Submitted by Leanne Johnston,
Collingwood & SGB Parkinson’s Support Group.
First, some background on my Parkinson’s journey, as it seems I was an unusual case. Parkinson’s Disease (PD) developed so quickly; in the early stages the doctors said it couldn’t be PD.
In January 2018, I was 59 years of age, working as an EA (Educational Assistant) in an elementary school. It was physically and mentally active dealing with the physical and mentally challenged students in my class. One day, I experienced vertigo. My General Practitioner (GP) thought it was an inner ear infection, and instructed me to stay home, off work, for two weeks, and it would clear up. It did, and I returned to work two weeks later. After about six weeks, the vertigo came back, more intense, accompanied by fatigue, a stiff neck, and brain fog.
My GP referred me to a neurologist, whom I saw for the first time in May 2018. His thorough assessment revealed a presence of a reduced arm swing on the right side in my gait, and a postural jerky tremor in both limbs and mild head tremor. Mental, motor, and reflexes were normal. Bloodwork, EEG and other tests were also normal.
I returned to the neurologist in September 2018 for another assessment. Symptoms were largely unchanged.
A third visit to the neurologist occurred in November 2018. Generalized tremulousness continued, with stiffness and discomfort in the neck, on the right side only. Bloodwork, brain and spinal imaging, and a spinal tap were normal. The neurologist reported: “She remains a diagnostic challenge”. “She does not have Parkinson’s disease (PD), and I am not terribly convinced of evidence of PSP or MSA here”. (Progressive Supranuclear Palsy (PSP) is a rare brain disorder that causes problems with movement, walking and balance, and eye movement) (Multiple system atrophy (MSA) is a progressive neurodegenerative disorder characterized by a combination of symptoms that affect both the autonomic nervous system (the part of the nervous system that controls involuntary action such as blood pressure or digestion) and movement.). He felt it was not Parkinson’s Disease as symptoms had come on to quickly. A trial of Clonazepam was prescribed. (Clonazepam is a medication used to prevent and treat seizures, panic disorder, anxiety disorders, and the movement disorder known as akathisia (akathisia is the inability to remain still. It is a neuropsychiatric syndrome that is associated with psychomotor restlessness.))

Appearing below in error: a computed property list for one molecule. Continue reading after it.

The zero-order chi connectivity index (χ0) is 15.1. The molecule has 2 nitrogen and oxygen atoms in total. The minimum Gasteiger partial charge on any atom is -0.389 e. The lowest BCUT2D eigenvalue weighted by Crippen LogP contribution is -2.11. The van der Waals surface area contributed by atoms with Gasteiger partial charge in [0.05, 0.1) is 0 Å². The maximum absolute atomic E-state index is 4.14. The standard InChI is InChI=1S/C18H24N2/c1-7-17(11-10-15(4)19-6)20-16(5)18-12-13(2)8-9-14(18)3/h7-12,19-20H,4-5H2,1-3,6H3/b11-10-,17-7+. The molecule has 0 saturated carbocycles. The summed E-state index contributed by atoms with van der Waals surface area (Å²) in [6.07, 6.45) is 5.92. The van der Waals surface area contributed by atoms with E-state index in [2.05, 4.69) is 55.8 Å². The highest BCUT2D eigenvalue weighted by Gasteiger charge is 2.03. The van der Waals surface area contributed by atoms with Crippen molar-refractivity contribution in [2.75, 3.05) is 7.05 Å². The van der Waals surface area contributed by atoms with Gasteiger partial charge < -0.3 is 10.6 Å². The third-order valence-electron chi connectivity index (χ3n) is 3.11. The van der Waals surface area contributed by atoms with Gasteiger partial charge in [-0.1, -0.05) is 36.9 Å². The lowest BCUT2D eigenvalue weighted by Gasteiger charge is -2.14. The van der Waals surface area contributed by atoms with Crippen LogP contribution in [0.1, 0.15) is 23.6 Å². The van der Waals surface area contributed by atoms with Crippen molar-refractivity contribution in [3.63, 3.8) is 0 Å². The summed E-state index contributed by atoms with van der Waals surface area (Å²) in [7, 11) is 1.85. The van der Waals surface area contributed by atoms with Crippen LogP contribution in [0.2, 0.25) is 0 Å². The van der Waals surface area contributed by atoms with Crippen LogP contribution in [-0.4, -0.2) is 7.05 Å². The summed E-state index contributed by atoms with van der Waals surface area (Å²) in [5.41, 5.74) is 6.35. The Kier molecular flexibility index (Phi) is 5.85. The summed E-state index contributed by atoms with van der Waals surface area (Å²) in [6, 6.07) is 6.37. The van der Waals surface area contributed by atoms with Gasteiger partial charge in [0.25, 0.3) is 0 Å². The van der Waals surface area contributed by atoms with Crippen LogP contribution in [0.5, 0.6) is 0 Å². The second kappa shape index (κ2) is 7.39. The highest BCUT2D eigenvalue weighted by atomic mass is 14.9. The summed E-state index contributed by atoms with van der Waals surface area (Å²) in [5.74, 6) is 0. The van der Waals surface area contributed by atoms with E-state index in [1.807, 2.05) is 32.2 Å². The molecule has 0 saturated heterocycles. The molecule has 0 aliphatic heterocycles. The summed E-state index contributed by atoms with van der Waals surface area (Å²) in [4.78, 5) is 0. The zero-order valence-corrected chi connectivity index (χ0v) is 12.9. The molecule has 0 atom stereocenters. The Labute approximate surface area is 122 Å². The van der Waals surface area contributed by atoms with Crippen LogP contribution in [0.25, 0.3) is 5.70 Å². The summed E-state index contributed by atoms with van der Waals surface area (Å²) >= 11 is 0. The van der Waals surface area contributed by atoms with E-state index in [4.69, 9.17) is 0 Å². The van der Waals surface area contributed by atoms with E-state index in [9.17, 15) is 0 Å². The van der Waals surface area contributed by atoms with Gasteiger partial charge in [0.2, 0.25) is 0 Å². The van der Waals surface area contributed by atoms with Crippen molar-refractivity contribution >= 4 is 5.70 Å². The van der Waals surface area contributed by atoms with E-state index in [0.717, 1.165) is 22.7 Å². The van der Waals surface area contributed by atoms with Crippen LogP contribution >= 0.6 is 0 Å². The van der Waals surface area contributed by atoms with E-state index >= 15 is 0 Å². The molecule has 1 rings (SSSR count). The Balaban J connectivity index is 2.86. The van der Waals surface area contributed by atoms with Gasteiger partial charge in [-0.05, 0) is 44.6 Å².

A fourth visit to the neurologist occurred in December 2018. He reported: “She is with every passing visit becoming more of a diagnostic conundrum to me”. An initial suspicion of ‘Parkinsonism’ was dismissed and has come around again full circle. While not convinced I have PD, features point to some degree of ‘Parkinsonism’ (this term is used when someone does not have PD but exhibits PD like symptoms.) A trial of Sinemet (Sinemet contains a combination of carbidopa and levodopa) was prescribed to see how I would respond to it.
I returned for a fifth visit in January 2019, and I had a significant improvement in tremulousness, rigidity, and mobility. Because I had responded well to Sinemet, a diagnosis of PD was confirmed.
I returned for a sixth visit in April 2019. Things were stable, except neck stiffness and pain were still an issue and worsening, again on the right side only. A nerve conductive test was done on my neck and shoulders and was normal. During the remainder of 2019, trials of various drugs provided no relief to the neck stiffness and pain.
My neurologist then referred me to the Parkinson’s Disease and Movement Disorders Clinic at Toronto Western Hospital (TWH). My first appointment was April 2020. I saw Dr. Anthony Lang, who is the head of the clinic. A full assessment was done. A Levadopa challenge confirmed my diagnosis of Parkinson’s Disease and cervical dystonia, which worsened in a low dopamine state. Several trials of Botox injections during the remainder of 2020 provided no relief to the neck stiffness and pain.